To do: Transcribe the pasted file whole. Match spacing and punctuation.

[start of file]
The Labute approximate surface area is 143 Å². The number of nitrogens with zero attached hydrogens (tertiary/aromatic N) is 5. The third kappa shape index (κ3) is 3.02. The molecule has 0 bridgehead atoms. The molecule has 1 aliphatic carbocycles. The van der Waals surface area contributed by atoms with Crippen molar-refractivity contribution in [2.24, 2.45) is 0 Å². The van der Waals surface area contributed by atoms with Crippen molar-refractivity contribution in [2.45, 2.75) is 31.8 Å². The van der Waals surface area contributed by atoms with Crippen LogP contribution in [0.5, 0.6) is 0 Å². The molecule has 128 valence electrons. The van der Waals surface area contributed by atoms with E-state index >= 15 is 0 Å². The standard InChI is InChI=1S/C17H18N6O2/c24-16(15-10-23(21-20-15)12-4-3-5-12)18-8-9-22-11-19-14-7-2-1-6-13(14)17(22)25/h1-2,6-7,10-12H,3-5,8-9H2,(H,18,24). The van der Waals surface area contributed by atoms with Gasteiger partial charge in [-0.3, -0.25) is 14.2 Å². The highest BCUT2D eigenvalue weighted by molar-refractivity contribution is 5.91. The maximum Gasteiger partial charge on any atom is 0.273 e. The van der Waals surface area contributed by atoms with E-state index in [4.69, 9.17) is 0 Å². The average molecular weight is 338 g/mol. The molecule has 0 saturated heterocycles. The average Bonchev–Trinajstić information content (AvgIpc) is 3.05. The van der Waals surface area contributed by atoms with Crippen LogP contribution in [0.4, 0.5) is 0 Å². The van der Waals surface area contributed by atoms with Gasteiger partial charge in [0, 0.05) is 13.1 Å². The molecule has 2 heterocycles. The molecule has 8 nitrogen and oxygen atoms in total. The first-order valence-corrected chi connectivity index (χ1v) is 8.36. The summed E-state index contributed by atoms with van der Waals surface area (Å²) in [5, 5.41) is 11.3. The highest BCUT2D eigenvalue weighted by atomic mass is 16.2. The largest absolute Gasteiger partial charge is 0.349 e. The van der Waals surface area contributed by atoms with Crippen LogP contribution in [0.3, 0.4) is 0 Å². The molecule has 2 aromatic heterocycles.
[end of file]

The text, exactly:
The Labute approximate surface area is 143 Å². The number of nitrogens with zero attached hydrogens (tertiary/aromatic N) is 5. The third kappa shape index (κ3) is 3.02. The molecule has 0 bridgehead atoms. The molecule has 1 aliphatic carbocycles. The van der Waals surface area contributed by atoms with Crippen molar-refractivity contribution in [2.24, 2.45) is 0 Å². The van der Waals surface area contributed by atoms with Crippen molar-refractivity contribution in [2.45, 2.75) is 31.8 Å². The van der Waals surface area contributed by atoms with Crippen LogP contribution in [0.5, 0.6) is 0 Å². The molecule has 128 valence electrons. The van der Waals surface area contributed by atoms with E-state index >= 15 is 0 Å². The standard InChI is InChI=1S/C17H18N6O2/c24-16(15-10-23(21-20-15)12-4-3-5-12)18-8-9-22-11-19-14-7-2-1-6-13(14)17(22)25/h1-2,6-7,10-12H,3-5,8-9H2,(H,18,24). The van der Waals surface area contributed by atoms with Gasteiger partial charge in [-0.3, -0.25) is 14.2 Å². The highest BCUT2D eigenvalue weighted by molar-refractivity contribution is 5.91. The maximum Gasteiger partial charge on any atom is 0.273 e. The van der Waals surface area contributed by atoms with E-state index in [4.69, 9.17) is 0 Å². The average molecular weight is 338 g/mol. The molecule has 0 saturated heterocycles. The average Bonchev–Trinajstić information content (AvgIpc) is 3.05. The van der Waals surface area contributed by atoms with Crippen LogP contribution in [0.4, 0.5) is 0 Å². The van der Waals surface area contributed by atoms with Gasteiger partial charge in [0, 0.05) is 13.1 Å². The molecule has 2 heterocycles. The molecule has 8 nitrogen and oxygen atoms in total. The first-order valence-corrected chi connectivity index (χ1v) is 8.36. The summed E-state index contributed by atoms with van der Waals surface area (Å²) in [5, 5.41) is 11.3. The highest BCUT2D eigenvalue weighted by atomic mass is 16.2. The largest absolute Gasteiger partial charge is 0.349 e. The van der Waals surface area contributed by atoms with Crippen LogP contribution in [0.3, 0.4) is 0 Å². The molecule has 2 aromatic heterocycles.